PHOTO BY ANDERS SUNE BERG

Accessible by footbridge, the twenty-eight-metre-high building is formed by four intersecting cylinders with brick facades from which ellipsoidal negative spaces were removed to create complex curved forms and arched windows.

The varying floor plans of the different levels are organised around circles and ellipses, with specially designed furniture and lights, and are connected by spiral staircases and round vestibules. The double-height ground floor, which is open to the public, is permeated by the fjord and contains two aqueous zones with site-specific artworks by Olafur Eliasson. The KIRK KAPITAL offices occupy the upper three floors. Perched atop the building is a green roof with vegetation and solar panels. By night, Fjordenhus is lit from within, resembling a lighthouse.

PHOTO BY ANDERS SUNE BERG

Classic Danish brick is the predominant material of the building’s inner and outer walls.

The brick forms the smallest possible building unit and follows the organic shape of the building. Fjorden- hus’s intricate brickwork shapes visitors’ impression of the building as they approach.
From afar, the building’s surface seems orderly, but upon closer inspection, the different shapes and slightly ir- regular staggering of the bricks’ depth reveals a lively, organic surface. The brickwork incorporates fifteen different tones of unglazed brick; additional colours of glazed bricks are integrated into the carved-out sections to produce colour fades – green from the bottom and blue from the top – that reflect the water and sky. In the stairwell, scattered silver bricks reflect the sunlight shining in from above. The bricks function not only aesthetically, but also technically: hollow ventilation bricks are placed throughout the walls to modulate both sound and temperature. Every corner, niche, and arc required an individual brick-laying solution; each brick was specially fit into the complex cur- vature of the concrete walls, the overall brickwork lying flush with the curved steel frames and glass elements of the facade.

PHOTO BY ANDERS SUNE BERG

The floors and ceilings of Fjordenhus are formed by white concrete slabs, creating spaces 3.2 metres in height on each level.

They conceal the distribution of technical infrastructure such as the heating and cooling systems. The grid pattern of cut-out negative circular volumes in the ceiling reduces the overall weight of the ceiling. These hollows also serve to hold light fixtures and modulate the acoustics of the space. Pietra Piasentina stone was used to cover all the floors. Unlike classic granite stones, Pietra Piasentina can only be found in boulders quarried from the
hills of Friuli, Italy.

The lighting for the building has been custom-designed by Olafur Eliasson and Studio Olafur Eliasson, while all the various spaces throughout Fjordenhus contain unique artworks by Olafur Eliasson. These installations span the publically-accessible water spaces and ground floor of Fjordenhus, as well as the other floors within. 

PHOTO BY ANDERS SUNE BERG

The double-curved, 3D-formed windows precisely follow the geometry of Fjordenhus. Steel frames span several floors of the building, while the window voids form the main element of the facade. In some areas, rotating doors were introduced to accommodate the geometrical challenges of the building’s overall shape. All of the doors and windows are tilted; by design, the walls contain no right angles.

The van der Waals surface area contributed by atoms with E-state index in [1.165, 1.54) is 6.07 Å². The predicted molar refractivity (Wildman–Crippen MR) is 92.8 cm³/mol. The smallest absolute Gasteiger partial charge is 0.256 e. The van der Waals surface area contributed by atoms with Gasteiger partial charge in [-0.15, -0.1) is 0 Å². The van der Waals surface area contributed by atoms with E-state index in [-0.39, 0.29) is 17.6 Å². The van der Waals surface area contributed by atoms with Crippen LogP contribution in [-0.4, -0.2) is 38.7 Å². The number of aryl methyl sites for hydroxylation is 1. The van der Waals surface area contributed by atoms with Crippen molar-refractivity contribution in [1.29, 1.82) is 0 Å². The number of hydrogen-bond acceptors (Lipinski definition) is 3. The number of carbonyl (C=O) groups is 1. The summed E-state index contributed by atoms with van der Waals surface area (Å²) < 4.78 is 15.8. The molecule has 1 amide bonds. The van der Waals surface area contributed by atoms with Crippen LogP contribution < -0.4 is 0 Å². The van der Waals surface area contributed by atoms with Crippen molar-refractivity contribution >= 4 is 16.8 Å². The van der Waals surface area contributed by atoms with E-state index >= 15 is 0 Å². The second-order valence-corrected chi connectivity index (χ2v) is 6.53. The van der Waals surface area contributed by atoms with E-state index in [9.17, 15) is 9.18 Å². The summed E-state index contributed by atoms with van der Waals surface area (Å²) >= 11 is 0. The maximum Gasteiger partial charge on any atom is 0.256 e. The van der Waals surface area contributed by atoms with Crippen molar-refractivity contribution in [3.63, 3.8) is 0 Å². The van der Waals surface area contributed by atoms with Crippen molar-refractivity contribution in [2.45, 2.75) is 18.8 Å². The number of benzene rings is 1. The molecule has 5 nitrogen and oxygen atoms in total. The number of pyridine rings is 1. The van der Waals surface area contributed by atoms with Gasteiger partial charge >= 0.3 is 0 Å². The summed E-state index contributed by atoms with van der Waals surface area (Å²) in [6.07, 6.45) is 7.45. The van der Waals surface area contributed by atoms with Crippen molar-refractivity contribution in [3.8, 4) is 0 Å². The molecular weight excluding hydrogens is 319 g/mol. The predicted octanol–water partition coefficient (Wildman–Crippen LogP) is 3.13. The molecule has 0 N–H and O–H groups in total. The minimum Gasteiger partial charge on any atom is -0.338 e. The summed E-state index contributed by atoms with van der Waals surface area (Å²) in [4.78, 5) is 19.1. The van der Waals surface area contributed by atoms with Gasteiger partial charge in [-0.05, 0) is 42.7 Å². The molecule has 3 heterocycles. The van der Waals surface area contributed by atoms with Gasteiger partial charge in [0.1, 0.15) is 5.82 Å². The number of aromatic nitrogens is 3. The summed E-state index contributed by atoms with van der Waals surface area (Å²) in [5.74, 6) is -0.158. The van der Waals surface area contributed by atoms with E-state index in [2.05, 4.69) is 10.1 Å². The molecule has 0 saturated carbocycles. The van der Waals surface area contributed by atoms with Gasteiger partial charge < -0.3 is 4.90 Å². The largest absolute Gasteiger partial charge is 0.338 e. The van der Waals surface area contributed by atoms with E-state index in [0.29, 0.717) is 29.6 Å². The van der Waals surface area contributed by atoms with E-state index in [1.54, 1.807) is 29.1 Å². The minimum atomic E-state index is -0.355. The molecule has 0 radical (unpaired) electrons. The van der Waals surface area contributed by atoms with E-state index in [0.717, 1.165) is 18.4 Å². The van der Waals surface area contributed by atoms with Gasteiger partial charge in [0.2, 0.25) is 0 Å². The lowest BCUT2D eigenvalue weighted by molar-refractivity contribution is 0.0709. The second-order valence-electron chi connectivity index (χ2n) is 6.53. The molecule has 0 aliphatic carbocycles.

PHOTO BY ANDERS SUNE BERG

Olafur Eliasson underlines that ‘More relational than monumental, Fjordenhus is co-created by its shifting fjord context as well as by the people experiencing it. It makes you conscious of your own presence – conscious not only that you are seeing the building, but that the building is also seeing you.’

OLAFUR ELIASSON & SEBASTIAN BEHMANN,  PHOTO BY DAVID DE LARREA REMIRO


Sebastian Behmann notes that ‘Designing a structure of this scale and purpose was like developing characters in a play or novel; we considered the relation of the elements to each other, the setting, the overall story we wanted to tell. Now it is Fjordenhus itself that will carry the narrative into the future.’


Studio Other Spaces is an international office for art and architecture founded by artist Olafur Eliasson and architect Sebastian Behmann in Berlin in 2014. It grew out of Eliasson and Behmann’s work together on such projects as Fjordenhus in Vejle, Denmark (2009–18), and the facades of Harpa Reykjavik Concert Hall and Conference Centre, Iceland (2005–11). Studio Other Spaces pursues a research-based approach to the production of space that seeks to expand the established architectural vocabulary. By conceptualising spaces from their most fundamental level, the studio is able to disclose their utopian potential through innovative architectural forms.

Facts & Credits
CLIENT  KIRK KAPITAL A/S
LOCATION   Havneøen 1, 7100 Vejle, Denmark
KEY DATES
Concept Phase  2009–2011
Design Phase  2011–2013
Building Phase 2013–2018
Inaugeration  9 June 2018

DESIGN
Artist  Olafur Eliasson
Architectural Design Sebastian Behmann with Studio Olafur Eliasson
Project Architect  Caspar Teichgräber
LOCAL ARCHITECT      Lundgaard & Tranberg Architecture
LANDSCAPE ARCHITECT Vogt Landscape Ltd.

FURNITURE
The office spaces on the building’s first, second, and third floors feature several custom-made furniture pieces designed by Olafur Eliasson and Studio Olafur Eliasson.